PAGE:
• Eric's Bio -- Fall 2013

    Passionate about experiential learning, design theory and education in the digital age, I have spent nearly 30 years challenging and coaching both students and adults to apply critical thinking, design, and communications skills to solve complex problems. Whether working with: Students in a classroom, a television studio or deep in the rain forests of Belize… whether working with: large groups of disparate learners online; Heads of schools in an Internet café in Cambodia; Student leaders in documenting service experiences and coaching interview techniques; or Television producers on the floor of the U.N., I love helping learners utilize technology, media, and data to communicate and collaborate effectively.

    That is why it has been such a joy to create new programs at Concordia that benefit both students and teachers as they explore the potential of innovative technologies. Through cutting edge courses and the creation of a design lab, students now have the opportunity to experiment with a variety of applications as they provide services for the school community, special assemblies, and sporting events. Additionally, students are regularly in the lab working on a variety of assignments such as National History Day documentaries, Big Data research, and Independent study projects on the Visualization of Stellar models. All of this has happened in conjunction with the creation of Student Media Services. Having grown this program from nothing three years ago, it provides me great pleasure to see a constantly changing group of students in the lab every day, collaborating around technology, asking questions of their peer mentors, and of me, as they gain 21st-century competencies.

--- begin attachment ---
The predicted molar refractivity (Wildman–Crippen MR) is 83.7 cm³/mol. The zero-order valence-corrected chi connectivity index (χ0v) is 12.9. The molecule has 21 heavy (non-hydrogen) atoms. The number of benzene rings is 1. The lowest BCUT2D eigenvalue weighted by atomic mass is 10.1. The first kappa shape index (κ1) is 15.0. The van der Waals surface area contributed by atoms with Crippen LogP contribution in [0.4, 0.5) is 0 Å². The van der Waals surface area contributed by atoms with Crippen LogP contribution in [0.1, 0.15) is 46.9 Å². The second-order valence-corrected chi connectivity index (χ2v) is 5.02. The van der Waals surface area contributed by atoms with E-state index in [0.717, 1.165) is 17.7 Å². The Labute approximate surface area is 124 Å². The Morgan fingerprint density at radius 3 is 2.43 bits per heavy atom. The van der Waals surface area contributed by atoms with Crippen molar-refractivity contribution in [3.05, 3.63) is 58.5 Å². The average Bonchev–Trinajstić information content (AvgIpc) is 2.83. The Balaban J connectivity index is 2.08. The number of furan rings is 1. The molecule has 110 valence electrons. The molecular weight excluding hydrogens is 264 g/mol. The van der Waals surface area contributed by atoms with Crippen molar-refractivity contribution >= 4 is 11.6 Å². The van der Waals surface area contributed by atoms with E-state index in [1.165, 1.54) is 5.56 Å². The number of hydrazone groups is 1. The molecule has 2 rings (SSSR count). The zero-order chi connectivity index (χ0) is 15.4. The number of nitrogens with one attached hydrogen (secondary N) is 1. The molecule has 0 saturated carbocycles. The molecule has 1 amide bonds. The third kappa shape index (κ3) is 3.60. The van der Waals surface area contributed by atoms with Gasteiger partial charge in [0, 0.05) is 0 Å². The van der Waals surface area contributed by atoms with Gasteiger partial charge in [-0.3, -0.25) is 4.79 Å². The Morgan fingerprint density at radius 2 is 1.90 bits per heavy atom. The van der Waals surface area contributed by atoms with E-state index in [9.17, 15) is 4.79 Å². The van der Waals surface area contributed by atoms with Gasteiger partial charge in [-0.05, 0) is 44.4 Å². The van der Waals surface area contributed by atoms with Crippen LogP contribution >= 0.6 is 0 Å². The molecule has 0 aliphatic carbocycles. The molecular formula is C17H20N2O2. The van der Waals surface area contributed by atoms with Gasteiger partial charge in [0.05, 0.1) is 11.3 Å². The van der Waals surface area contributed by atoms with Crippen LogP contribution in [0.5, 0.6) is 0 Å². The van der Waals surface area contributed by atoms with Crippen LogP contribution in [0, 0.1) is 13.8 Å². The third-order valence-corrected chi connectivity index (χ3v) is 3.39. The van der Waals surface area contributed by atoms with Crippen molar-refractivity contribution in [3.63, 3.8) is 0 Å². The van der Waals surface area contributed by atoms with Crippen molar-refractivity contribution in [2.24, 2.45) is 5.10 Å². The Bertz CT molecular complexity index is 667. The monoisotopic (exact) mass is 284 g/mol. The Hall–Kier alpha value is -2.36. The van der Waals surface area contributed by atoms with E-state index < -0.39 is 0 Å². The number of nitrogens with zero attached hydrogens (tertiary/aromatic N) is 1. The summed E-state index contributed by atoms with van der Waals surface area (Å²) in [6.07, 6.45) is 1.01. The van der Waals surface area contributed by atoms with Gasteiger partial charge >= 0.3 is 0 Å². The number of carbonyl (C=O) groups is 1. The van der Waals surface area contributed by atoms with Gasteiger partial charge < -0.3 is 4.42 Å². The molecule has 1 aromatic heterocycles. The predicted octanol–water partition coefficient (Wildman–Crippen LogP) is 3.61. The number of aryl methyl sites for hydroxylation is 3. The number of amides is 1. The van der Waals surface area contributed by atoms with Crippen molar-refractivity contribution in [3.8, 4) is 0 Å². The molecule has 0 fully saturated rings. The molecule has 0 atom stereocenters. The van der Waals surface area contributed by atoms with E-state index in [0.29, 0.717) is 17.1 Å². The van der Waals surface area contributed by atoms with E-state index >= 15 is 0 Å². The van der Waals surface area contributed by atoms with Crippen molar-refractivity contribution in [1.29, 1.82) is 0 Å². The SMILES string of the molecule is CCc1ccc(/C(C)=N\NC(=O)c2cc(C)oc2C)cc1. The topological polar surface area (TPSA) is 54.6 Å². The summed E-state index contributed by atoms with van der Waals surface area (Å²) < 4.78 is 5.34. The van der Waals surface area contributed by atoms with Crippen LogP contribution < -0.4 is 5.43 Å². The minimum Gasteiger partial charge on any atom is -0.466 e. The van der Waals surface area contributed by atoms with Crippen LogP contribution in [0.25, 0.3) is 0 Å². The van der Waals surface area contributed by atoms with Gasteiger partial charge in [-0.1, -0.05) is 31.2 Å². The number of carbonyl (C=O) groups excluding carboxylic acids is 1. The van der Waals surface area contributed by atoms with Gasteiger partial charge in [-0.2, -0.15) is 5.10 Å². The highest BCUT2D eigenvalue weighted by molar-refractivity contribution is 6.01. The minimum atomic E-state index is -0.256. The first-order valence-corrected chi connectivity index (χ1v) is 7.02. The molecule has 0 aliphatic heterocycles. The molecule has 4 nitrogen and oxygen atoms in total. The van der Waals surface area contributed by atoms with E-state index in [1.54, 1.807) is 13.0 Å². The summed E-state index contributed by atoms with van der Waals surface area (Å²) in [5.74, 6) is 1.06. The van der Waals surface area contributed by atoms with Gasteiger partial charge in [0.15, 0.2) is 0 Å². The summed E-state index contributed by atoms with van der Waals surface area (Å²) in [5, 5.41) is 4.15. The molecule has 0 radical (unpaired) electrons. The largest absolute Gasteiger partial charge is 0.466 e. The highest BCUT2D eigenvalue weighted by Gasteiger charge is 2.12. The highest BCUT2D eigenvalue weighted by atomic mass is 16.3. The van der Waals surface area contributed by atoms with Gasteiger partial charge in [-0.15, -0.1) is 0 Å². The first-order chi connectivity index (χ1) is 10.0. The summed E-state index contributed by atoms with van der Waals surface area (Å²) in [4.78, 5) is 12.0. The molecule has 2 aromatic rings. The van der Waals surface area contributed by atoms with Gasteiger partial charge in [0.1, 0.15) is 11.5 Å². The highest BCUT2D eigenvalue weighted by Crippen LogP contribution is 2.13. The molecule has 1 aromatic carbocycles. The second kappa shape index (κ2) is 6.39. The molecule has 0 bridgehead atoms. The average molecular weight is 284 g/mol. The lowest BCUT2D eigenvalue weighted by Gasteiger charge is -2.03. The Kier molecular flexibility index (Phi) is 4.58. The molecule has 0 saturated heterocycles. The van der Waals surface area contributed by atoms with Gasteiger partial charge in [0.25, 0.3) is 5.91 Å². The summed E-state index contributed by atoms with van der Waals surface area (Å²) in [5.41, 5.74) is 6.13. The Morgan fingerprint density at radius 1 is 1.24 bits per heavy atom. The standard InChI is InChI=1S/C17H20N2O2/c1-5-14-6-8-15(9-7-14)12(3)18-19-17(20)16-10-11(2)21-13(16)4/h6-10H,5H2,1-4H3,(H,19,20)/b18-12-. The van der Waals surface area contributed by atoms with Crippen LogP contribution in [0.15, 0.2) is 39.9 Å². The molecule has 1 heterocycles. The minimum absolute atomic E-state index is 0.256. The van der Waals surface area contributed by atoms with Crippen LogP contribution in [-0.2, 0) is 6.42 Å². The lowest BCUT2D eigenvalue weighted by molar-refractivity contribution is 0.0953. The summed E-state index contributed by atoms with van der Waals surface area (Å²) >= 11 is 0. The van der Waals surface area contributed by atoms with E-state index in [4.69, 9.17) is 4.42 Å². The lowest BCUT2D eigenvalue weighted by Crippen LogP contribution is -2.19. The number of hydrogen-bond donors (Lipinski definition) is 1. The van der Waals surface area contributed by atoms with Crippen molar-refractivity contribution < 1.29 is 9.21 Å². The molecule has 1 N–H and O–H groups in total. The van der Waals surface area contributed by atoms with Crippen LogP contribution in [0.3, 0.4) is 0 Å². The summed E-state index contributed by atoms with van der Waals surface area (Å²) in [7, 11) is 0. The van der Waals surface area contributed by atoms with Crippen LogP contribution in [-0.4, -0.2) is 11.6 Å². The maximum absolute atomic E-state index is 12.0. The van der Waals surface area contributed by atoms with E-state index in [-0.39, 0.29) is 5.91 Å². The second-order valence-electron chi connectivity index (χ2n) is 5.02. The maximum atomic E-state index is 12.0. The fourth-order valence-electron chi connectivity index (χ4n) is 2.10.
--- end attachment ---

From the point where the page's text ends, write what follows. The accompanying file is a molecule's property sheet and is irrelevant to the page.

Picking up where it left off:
I feel certain that as educational strategies and systems evolve, it is those who are able to adopt and integrate the tools, technologies and language of the digital age who will most successfully engage, inspire and challenge their learners. Students need to know how to communicate, collaborate, research, visualize data, and manage information in a digital world and it is my good fortune to be able to share both the educational and technical experience necessary to help schools (and students) achieve these objectives.

    When I founded my company (Pangaea Multimedia Communications) in 1987, it was with the intent of using media and technology to improve education and communications. As a consultant, I helped to design and pilot new educational and training systems for organizations such as Motorola, Sun Microsystems, NEC Technologies and the US Navy’s schools. I helped Cable in the Classroom to put their first website on-line and Oxfam America to eliminate the bottleneck in their communications by designing and building cutting edge solutions for content management and publishing, in addition to producing hundreds of hours of educational materials for Harvard Business School, TERC (mathematics), Houghton Mifflin, Bedford and a wide range of other clients… not to mention the computer networks, school labs, distance learning systems and on-line collaboration tools which I designed, built and managed. Now, working in schools, I have the tremendous opportunity to coach students on maximizing business opportunities, on using technology as a means to a better world; and on how to capitalize on the next tech app. What fun!